pseudocode for bootstrap method

```
for s in S:
generate random
if condition:
count += 1
count / sigma
```

Let's say for the sample mean, to get a confidence interval for a pop mean from the sample mean,

picks a lower bound for some percentile and pick unpper bound for some percentile in which we are 95%.

For the sample means most people construct confidence interals by +/- 2 standard errors.

IS symmetric confidence interval a useful quality? Edward: most popele would assume the CLT holds, it's symmetric done. But I would argue it's not the most useful because you're not guaranteed to have symmetric sampling distribution.

**Announcements: HW12 is graded.**

We are now starting official modeling in this class, likelihood mthod via minimization, and the bootstrap method. USing the simplified log likelihood for the normal distribution for the next 6 weeks of this class.

Quick review of the techniques.

Statistical modeling:

$N$ random variables

$X1, ..., X2 ~Normal(\mu, \sigma^{2})$

IF we don't need to estimate sigma, pretend all we;re estimated is the pop mean.

Entirley ignoring simga, after the deriv those pieces will fall away.

Simplified log likelihood template:

$-$ Sum of elements `n=1`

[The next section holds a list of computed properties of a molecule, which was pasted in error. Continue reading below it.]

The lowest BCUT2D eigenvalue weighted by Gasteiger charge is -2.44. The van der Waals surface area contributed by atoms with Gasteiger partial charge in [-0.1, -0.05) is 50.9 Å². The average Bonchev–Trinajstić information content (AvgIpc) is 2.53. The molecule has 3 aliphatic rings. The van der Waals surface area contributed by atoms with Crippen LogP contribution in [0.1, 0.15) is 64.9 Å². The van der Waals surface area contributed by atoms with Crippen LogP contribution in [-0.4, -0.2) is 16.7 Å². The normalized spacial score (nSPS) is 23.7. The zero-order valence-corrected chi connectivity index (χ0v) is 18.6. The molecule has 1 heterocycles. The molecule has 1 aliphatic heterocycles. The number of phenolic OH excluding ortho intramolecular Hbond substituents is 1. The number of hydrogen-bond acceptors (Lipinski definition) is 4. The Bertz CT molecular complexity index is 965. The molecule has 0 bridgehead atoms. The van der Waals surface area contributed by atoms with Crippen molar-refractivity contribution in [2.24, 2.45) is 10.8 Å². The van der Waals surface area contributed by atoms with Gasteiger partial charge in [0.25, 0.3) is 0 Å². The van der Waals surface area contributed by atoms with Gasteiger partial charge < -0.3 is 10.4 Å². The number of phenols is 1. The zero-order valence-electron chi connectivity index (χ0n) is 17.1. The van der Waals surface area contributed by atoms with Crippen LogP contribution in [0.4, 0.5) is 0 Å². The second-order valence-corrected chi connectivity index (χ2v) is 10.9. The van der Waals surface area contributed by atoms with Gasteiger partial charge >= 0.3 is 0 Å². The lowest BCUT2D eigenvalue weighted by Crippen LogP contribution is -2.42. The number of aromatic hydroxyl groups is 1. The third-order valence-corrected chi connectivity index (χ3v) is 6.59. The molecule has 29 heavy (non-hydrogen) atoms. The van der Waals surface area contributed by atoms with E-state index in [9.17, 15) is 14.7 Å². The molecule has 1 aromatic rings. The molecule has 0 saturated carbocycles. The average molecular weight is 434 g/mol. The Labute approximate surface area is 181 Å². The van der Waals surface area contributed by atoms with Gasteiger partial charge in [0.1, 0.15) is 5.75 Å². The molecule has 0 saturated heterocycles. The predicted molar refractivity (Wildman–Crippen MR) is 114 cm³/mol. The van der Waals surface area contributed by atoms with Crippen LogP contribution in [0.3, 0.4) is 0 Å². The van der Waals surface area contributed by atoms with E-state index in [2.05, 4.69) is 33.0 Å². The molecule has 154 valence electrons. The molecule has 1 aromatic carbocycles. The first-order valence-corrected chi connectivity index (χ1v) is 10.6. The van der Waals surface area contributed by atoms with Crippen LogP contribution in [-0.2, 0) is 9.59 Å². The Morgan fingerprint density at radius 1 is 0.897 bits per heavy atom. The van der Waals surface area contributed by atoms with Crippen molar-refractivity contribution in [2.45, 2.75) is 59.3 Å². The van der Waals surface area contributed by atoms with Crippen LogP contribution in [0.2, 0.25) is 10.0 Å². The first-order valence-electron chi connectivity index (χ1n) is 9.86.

to $N$ of $
(x_n - \mu)^{2}$ The $\mu$ will get changed

In [8]:

```
import numpy as np
import bplot as bp
from scipy.stats import norm
from scipy.optimize import minimize
import pandas as pd
```

No negative 1, because we want to maximize, instead of minimize

In [9]:

```
def ll_normal(mu, X):
d = X - mu
return np.sum(d * d)
```

Powers on computers are computationally expensive, se multiplication instead. Be efficient. I don't care whatever languag eyour in.

pandas allows us to access real data

`github.com/roualdes/data`

is the repo for the data sets.

**data frame** is the standard name for a 2-D table matrix that holds your data in python. The difference between a 2-D array in python and a data frame, is a data frame has *named columns*. Similar to *SQL* tables.

73 rows, each row is a new book

Any time you want to download datasets, download the `*.csv`

file , is a database. Read it into the python.

In [10]:

```